Estate Planning

1. No matter your net worth, it's important to have a basic estate plan in place.

Such a plan ensures that your family and financial goals are met after you die.

2. An estate plan has several elements.

They include: a will; assignment of power of attorney; and a living will or health-care proxy (medical power of attorney). For some people, a trust may also make sense. When putting together a plan, you must be mindful of both federal and state laws governing estates.

3. Taking inventory of your assets is a good place to start.

Your assets include your investments, retirement savings, insurance policies, and real estate or business interests. Ask yourself three questions: Whom do you want to inherit your assets? Whom do you want handling your financial affairs if you're ever incapacitated? Whom do you want making medical decisions for you if you become unable to make them for yourself?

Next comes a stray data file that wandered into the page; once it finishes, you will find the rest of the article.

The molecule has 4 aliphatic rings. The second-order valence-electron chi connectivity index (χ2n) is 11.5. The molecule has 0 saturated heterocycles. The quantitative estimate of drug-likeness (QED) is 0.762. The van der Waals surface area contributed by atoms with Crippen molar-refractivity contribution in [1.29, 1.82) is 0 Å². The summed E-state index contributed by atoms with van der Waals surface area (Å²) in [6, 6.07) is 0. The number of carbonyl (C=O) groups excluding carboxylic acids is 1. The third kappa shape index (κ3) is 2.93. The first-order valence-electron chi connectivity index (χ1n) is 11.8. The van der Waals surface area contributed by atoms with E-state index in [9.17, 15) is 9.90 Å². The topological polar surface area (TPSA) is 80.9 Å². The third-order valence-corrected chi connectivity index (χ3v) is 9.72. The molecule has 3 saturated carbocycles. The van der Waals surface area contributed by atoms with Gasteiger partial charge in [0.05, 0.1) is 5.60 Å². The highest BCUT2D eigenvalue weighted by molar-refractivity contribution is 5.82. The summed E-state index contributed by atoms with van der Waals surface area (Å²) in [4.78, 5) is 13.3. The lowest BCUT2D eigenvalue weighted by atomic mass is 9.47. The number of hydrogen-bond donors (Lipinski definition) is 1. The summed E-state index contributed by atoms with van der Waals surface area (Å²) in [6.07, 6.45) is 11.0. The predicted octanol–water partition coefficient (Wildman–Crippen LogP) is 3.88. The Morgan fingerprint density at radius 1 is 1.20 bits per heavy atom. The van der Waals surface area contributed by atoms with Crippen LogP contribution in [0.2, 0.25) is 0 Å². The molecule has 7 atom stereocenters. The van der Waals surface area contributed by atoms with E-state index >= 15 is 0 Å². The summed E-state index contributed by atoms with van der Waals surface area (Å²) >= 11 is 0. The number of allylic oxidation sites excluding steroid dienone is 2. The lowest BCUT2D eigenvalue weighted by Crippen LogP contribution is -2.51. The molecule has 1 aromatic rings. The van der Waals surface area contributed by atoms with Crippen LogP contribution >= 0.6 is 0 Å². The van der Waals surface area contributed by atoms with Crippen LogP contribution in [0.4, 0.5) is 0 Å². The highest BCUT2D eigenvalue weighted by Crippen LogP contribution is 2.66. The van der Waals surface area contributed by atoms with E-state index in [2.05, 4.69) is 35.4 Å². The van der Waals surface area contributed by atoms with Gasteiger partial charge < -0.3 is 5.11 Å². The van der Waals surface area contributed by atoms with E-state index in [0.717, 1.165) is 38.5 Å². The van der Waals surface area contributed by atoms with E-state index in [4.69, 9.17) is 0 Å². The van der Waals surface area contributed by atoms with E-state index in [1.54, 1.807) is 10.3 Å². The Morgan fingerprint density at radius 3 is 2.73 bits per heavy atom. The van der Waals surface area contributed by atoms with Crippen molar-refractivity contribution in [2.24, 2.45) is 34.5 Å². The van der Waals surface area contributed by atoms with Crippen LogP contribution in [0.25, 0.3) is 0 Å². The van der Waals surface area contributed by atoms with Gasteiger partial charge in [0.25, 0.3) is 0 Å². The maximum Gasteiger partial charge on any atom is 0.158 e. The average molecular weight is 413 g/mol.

4. Everybody needs a will.

A will tells the world exactly where you want your assets distributed when you die. It's also the best place to name guardians for your children. Dying without a will -- also known as dying "intestate" -- can be costly to your heirs and leaves you no say over who gets your assets. Even if you have a trust, you still need a will to take care of any holdings outside of that trust when you die.

5. Trusts aren't just for the wealthy.

Trusts are legal mechanisms that let you put conditions on how and when your assets will be distributed upon your death. They also allow you to reduce your estate and gift taxes and to distribute assets to your heirs without the cost, delay and publicity of probate court, which administers wills. Some also offer greater protection of your assets from creditors and lawsuits.

6. Discussing your estate plans with your heirs may prevent disputes or confusion.

Inheritance can be a loaded issue. By being clear about your intentions, you help dispel potential conflicts after you're gone.